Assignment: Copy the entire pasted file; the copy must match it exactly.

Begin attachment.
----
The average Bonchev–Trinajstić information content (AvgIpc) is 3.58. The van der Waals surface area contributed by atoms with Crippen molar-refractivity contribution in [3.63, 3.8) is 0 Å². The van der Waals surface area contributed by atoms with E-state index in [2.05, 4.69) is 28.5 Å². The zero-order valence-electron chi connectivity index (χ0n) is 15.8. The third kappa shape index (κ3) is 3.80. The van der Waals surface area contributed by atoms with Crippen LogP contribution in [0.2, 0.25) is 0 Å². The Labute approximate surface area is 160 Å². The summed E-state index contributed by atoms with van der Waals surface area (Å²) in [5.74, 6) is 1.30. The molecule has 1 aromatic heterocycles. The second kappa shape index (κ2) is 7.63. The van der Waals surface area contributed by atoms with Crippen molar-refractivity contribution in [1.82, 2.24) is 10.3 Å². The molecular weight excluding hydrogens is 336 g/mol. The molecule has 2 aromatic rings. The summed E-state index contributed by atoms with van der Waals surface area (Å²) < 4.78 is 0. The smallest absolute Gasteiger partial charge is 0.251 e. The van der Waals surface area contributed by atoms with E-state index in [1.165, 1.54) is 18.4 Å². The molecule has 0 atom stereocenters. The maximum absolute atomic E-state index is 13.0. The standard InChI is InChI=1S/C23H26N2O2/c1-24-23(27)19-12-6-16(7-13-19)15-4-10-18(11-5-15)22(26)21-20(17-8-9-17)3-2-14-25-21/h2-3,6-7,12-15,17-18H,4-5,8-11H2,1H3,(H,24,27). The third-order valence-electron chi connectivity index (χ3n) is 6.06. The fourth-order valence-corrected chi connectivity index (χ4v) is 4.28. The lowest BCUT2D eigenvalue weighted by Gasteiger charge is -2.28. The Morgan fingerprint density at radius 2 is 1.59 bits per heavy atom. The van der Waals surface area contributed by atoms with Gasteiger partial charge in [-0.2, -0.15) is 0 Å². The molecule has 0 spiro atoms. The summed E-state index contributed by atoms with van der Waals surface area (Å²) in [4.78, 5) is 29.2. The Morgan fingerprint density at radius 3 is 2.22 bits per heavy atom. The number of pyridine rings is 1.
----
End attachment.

The average Bonchev–Trinajstić information content (AvgIpc) is 3.58. The van der Waals surface area contributed by atoms with Crippen molar-refractivity contribution in [3.63, 3.8) is 0 Å². The van der Waals surface area contributed by atoms with E-state index in [2.05, 4.69) is 28.5 Å². The zero-order valence-electron chi connectivity index (χ0n) is 15.8. The third kappa shape index (κ3) is 3.80. The van der Waals surface area contributed by atoms with Crippen LogP contribution in [0.2, 0.25) is 0 Å². The Labute approximate surface area is 160 Å². The summed E-state index contributed by atoms with van der Waals surface area (Å²) in [5.74, 6) is 1.30. The molecule has 1 aromatic heterocycles. The second kappa shape index (κ2) is 7.63. The van der Waals surface area contributed by atoms with Crippen molar-refractivity contribution in [1.82, 2.24) is 10.3 Å². The molecular weight excluding hydrogens is 336 g/mol. The molecule has 2 aromatic rings. The summed E-state index contributed by atoms with van der Waals surface area (Å²) < 4.78 is 0. The smallest absolute Gasteiger partial charge is 0.251 e. The van der Waals surface area contributed by atoms with E-state index in [1.165, 1.54) is 18.4 Å². The molecule has 0 atom stereocenters. The maximum absolute atomic E-state index is 13.0. The standard InChI is InChI=1S/C23H26N2O2/c1-24-23(27)19-12-6-16(7-13-19)15-4-10-18(11-5-15)22(26)21-20(17-8-9-17)3-2-14-25-21/h2-3,6-7,12-15,17-18H,4-5,8-11H2,1H3,(H,24,27). The third-order valence-electron chi connectivity index (χ3n) is 6.06. The fourth-order valence-corrected chi connectivity index (χ4v) is 4.28. The lowest BCUT2D eigenvalue weighted by Gasteiger charge is -2.28. The Morgan fingerprint density at radius 2 is 1.59 bits per heavy atom. The van der Waals surface area contributed by atoms with Gasteiger partial charge in [-0.2, -0.15) is 0 Å². The molecule has 0 spiro atoms. The summed E-state index contributed by atoms with van der Waals surface area (Å²) in [4.78, 5) is 29.2. The Morgan fingerprint density at radius 3 is 2.22 bits per heavy atom. The number of pyridine rings is 1.